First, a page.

Garth Nix’s Frogkisser is a refreshing fairy tale adventure that features all of the usual tropes in an unusual and unique way.
If you’ve been following me on Instagram, or even on here, you might know by now that I really love this novel. I love it so much, in fact, that it made it to my top 6 books of 2016 list (which you can read right here) at number 1!
I have quite a lot to say about this novel so this review may end up being very long, but I hope that you read the review nonetheless and that you pick up the novel to read for yourself!
I’m going to start off by talking about the marketing.
The marketing is the first thing I saw about this novel. I was at Yallfest this past year, and one of the booths there had copies of the ARC, as well as the perfect piece of swag to go along with it: chapstick…which is a perfect considering the name and plot of the story.
The cover of this novel (or the ARC at least-I’m not sure if the cover will change for the release or not) is also great. It’s eye-catching and really gorgeous and reflects the theme of the novel in a way that many novel covers don’t
Next, I’m going to talk about the storyline.
Nix does a great job at taking a well-worn fairy tale convention and twisting it on its head by adding humor and characters that play around with the classic tropes.
The first time I noticed how self-aware this novel is was when we got to know more about the main character, Anya. Anya is well aware of her status as a princess, and because of this, she is able to break the norms of a traditional princess. Instead of being a princess who has everything handed to her on a silver platter, Anya is the one going out and securing things for herself. She, unlike many princesses in fairy tales, makes an effort to better the world around her, which is a refreshing thing to see. Anya’s heroism is exemplified when looking at her sister Morven, a stereotypical princess, who Nix has provided as a nice foil to Anya’s character. While Morven is busy pining after various princes, Anya is busy advancing her skill set and trying to take down the evil in the world around her.
(I will do my best to keep this section vague, to avoid spoilers)
We also see this self-aware element through other moments along the novel, like when our characters are introduced to the wizard and then the seven dwarves, all the spells and sorcery, having to transform animals back into humans via kiss, etc.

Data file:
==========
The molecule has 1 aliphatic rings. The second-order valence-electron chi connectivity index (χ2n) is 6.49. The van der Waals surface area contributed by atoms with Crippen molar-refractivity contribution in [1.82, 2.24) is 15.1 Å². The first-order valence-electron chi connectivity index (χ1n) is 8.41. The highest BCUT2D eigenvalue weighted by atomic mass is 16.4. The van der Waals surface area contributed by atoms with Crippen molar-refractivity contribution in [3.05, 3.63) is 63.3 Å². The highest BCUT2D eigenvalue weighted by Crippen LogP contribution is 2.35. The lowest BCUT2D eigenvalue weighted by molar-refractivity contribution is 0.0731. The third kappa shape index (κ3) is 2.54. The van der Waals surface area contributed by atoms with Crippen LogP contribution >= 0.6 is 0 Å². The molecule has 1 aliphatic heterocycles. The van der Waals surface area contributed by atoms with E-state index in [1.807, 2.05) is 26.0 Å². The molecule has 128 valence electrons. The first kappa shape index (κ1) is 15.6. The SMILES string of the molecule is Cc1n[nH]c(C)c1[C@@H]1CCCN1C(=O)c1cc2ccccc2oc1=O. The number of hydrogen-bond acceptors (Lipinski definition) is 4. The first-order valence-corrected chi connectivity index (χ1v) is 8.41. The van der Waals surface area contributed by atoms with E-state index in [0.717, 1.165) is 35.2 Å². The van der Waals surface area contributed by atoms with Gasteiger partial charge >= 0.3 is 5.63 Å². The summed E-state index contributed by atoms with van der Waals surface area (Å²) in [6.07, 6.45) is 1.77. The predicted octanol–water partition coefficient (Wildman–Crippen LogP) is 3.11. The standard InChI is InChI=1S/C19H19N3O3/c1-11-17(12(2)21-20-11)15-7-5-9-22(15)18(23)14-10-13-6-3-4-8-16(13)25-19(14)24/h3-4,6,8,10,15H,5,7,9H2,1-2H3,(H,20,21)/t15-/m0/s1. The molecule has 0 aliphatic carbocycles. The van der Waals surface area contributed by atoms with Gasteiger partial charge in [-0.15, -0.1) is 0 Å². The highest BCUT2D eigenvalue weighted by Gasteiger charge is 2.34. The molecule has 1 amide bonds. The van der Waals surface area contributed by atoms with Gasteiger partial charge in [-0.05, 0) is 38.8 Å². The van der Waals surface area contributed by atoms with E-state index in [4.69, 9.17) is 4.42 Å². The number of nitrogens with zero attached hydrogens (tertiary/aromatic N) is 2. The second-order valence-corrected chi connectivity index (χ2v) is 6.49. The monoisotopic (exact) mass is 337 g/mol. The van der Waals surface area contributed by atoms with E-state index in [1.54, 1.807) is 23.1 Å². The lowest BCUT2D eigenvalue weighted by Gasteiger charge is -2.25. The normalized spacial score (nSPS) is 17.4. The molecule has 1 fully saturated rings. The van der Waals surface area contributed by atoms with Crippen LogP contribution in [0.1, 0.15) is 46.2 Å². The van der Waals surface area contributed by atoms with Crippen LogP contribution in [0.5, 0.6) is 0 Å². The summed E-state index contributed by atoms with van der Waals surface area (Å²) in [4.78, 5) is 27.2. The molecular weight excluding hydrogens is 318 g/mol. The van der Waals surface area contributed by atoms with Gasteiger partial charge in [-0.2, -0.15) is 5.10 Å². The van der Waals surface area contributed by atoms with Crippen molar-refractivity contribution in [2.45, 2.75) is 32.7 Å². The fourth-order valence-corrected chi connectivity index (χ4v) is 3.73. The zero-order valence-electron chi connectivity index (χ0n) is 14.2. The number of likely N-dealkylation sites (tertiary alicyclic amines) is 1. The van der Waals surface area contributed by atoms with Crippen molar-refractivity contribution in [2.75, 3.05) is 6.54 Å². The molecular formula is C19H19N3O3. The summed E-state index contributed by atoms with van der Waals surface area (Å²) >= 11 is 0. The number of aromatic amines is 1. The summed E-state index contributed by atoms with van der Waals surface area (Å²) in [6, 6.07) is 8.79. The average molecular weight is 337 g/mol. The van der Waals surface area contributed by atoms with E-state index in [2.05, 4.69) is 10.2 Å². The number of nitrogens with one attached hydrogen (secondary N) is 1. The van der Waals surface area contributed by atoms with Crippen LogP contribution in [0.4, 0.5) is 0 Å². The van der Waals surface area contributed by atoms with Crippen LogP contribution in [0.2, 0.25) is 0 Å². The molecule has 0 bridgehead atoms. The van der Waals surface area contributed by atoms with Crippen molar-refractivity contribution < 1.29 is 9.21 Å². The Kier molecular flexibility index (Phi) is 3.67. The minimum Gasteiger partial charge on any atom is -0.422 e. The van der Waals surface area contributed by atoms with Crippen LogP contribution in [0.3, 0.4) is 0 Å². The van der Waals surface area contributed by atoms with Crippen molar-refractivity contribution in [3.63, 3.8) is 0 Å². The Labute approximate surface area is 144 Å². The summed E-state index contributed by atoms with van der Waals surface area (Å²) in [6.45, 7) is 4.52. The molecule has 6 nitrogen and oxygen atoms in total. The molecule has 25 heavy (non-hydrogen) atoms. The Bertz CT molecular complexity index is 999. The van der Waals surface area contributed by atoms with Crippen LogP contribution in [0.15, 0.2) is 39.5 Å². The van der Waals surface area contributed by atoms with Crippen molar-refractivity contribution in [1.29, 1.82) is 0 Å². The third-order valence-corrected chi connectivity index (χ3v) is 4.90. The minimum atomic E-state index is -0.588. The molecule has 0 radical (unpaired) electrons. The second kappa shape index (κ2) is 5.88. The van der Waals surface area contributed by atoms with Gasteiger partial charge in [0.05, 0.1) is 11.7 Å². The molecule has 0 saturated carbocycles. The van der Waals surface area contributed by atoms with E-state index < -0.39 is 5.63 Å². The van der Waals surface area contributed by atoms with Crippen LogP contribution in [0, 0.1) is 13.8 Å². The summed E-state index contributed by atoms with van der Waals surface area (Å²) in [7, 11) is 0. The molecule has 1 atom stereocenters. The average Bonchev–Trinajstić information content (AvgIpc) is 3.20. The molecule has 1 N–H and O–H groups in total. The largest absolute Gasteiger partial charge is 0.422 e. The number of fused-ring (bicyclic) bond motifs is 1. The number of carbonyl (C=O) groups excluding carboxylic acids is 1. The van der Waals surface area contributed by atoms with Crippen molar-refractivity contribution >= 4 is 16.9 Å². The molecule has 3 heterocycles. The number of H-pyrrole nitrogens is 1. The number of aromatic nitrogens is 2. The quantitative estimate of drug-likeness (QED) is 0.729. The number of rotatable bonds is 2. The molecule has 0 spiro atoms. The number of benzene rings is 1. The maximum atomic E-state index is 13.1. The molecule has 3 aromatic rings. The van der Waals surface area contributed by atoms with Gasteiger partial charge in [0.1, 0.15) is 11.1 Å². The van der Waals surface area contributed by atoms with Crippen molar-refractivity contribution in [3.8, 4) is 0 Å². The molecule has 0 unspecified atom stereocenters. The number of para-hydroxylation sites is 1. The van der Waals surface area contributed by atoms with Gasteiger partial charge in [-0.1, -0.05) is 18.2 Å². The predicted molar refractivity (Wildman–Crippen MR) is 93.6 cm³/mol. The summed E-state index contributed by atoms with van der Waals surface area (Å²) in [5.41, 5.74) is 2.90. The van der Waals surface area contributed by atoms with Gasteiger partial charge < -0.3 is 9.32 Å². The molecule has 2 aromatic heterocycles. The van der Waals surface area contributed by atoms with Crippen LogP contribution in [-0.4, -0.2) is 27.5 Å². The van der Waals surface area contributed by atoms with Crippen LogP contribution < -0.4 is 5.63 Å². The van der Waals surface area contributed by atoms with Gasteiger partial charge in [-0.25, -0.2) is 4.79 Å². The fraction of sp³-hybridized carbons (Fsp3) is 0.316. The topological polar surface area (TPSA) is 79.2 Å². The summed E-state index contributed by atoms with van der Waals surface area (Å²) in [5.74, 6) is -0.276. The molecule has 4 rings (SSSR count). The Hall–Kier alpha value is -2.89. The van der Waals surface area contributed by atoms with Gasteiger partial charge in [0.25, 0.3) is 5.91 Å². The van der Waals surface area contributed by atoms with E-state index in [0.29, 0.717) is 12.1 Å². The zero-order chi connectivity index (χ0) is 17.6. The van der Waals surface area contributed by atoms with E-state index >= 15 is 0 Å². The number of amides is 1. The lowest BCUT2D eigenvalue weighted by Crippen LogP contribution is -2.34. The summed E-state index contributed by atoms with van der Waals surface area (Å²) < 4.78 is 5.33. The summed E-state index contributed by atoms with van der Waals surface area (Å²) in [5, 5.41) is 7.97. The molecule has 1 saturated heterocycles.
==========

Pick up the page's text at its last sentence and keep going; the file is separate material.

It also happens with characters, like Anya’s evil step-stepfather, the troll, and more.
In these parts of the story, the typical conventions of these fairytale elements are playfully mocked by the characters within the story, giving Frogkisser and even more lovable element. I would go into more detail, but I would rather not spoil it for you with the hopes that you will pick it up and read it for yourself.
Now, let’s talk about characters.
In order for me to really love a story, I have to like both the plot and the characters…but characters have always been my favorite part of a novel.
That being said, there was not a single character in this novel that was not unique and charming in their own way.
Just look at our main group of characters:
There’s Anya: a princess with an affinity for sorcery who’s just trying to keep a sister’s promise.
Ardent: a talking dog, one of many in Anya’s castle, who is the perfect embodiment of a dog.
Shrub: a young (good) thief that has been turned into a newt by a group of Sorcerors.
Smoothie: an otter who has been transformed into a human by Anya’s evil step-step father.
Sounds like an interesting group, right?
Not only were they great on their own, but they were great for the type of novel that Nix has written. For a quest-based novel, you really need to have a great group of characters to grow attached to, and Nix created just that.
Even the side characters and the ones that aren’t as present throughout the story were memorable.
My favorite character of the bunch, though, has to be Shrub. Despite the fact that he is a Newt for almost the entirety of the novel, the fact that he is truly a young boy shines through his current appearance as a newt.
Another huge thing about this novel is how diverse it is.
Within this novel we have a multitude of women who are in-charge, we have princesses saving princes, we have female knights who are still called “sir”…there are a plethora of examples of diversity within Frogkisser.
While the diversity in this novel is fairly subtle and not made to be a big deal, it is still there, and being presented to readers as a normal thing, which is something that I really appreciate.
Lastly, I appreciate that this novel can be read to any age.
While it may be marketed for a specific age group, I honestly think that this novel would be great to read to any age group.
Princess Anya is a great example for young children. She’s headstrong, she believes in doing what is right, and she never treats anyone in a way that they do not deserve to be treated. For young girls specifically, she proves that you don’t have to have a love interest in order to be the female lead, which is something that I think is really important.
Overall, I gave this novel a 5/5 stars!
As mentioned before, this novel was listed in my top 6 books of 2016, which you can read here.
Also, if I’ve hooked you enough to check this book out, here’s a link to where you can order it for yourself in hardback, and paperback!
As always, thank you so much for reading!
Have you read Frogkisser? Let me know in the comments down below!